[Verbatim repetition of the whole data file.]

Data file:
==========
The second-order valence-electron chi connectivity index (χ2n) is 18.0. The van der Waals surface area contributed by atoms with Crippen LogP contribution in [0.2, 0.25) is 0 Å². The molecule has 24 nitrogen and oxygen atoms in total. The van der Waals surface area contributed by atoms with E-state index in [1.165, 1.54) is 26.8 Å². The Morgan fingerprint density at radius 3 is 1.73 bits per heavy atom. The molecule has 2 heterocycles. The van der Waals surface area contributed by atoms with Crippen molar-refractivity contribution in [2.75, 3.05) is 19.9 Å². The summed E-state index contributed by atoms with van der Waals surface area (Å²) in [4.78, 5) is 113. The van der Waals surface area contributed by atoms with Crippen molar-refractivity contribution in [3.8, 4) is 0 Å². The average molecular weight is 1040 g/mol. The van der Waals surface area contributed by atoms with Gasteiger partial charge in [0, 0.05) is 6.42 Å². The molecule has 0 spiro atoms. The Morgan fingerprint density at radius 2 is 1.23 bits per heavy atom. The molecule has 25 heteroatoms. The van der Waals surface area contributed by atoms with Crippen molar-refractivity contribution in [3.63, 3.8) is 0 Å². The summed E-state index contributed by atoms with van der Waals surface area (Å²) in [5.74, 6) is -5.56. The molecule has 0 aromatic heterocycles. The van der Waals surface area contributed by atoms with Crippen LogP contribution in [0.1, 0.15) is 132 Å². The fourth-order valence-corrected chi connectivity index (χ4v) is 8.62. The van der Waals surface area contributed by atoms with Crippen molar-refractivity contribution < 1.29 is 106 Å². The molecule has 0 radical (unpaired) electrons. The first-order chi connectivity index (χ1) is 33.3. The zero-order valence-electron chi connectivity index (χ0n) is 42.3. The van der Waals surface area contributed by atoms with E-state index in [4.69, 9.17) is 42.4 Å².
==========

The second-order valence-electron chi connectivity index (χ2n) is 18.0. The van der Waals surface area contributed by atoms with Crippen LogP contribution in [0.2, 0.25) is 0 Å². The molecule has 24 nitrogen and oxygen atoms in total. The van der Waals surface area contributed by atoms with E-state index in [1.165, 1.54) is 26.8 Å². The Morgan fingerprint density at radius 3 is 1.73 bits per heavy atom. The molecule has 2 heterocycles. The van der Waals surface area contributed by atoms with Crippen molar-refractivity contribution in [2.75, 3.05) is 19.9 Å². The summed E-state index contributed by atoms with van der Waals surface area (Å²) in [4.78, 5) is 113. The van der Waals surface area contributed by atoms with Crippen molar-refractivity contribution in [3.8, 4) is 0 Å². The average molecular weight is 1040 g/mol. The van der Waals surface area contributed by atoms with Gasteiger partial charge in [0, 0.05) is 6.42 Å². The molecule has 0 spiro atoms. The Morgan fingerprint density at radius 2 is 1.23 bits per heavy atom. The molecule has 25 heteroatoms. The van der Waals surface area contributed by atoms with Crippen molar-refractivity contribution in [3.63, 3.8) is 0 Å². The summed E-state index contributed by atoms with van der Waals surface area (Å²) in [5.74, 6) is -5.56. The molecule has 0 aromatic heterocycles. The van der Waals surface area contributed by atoms with Crippen LogP contribution in [0.1, 0.15) is 132 Å². The fourth-order valence-corrected chi connectivity index (χ4v) is 8.62. The van der Waals surface area contributed by atoms with Crippen molar-refractivity contribution < 1.29 is 106 Å². The molecule has 0 radical (unpaired) electrons. The first-order chi connectivity index (χ1) is 33.3. The zero-order valence-electron chi connectivity index (χ0n) is 42.3. The van der Waals surface area contributed by atoms with E-state index in [4.69, 9.17) is 42.4 Å².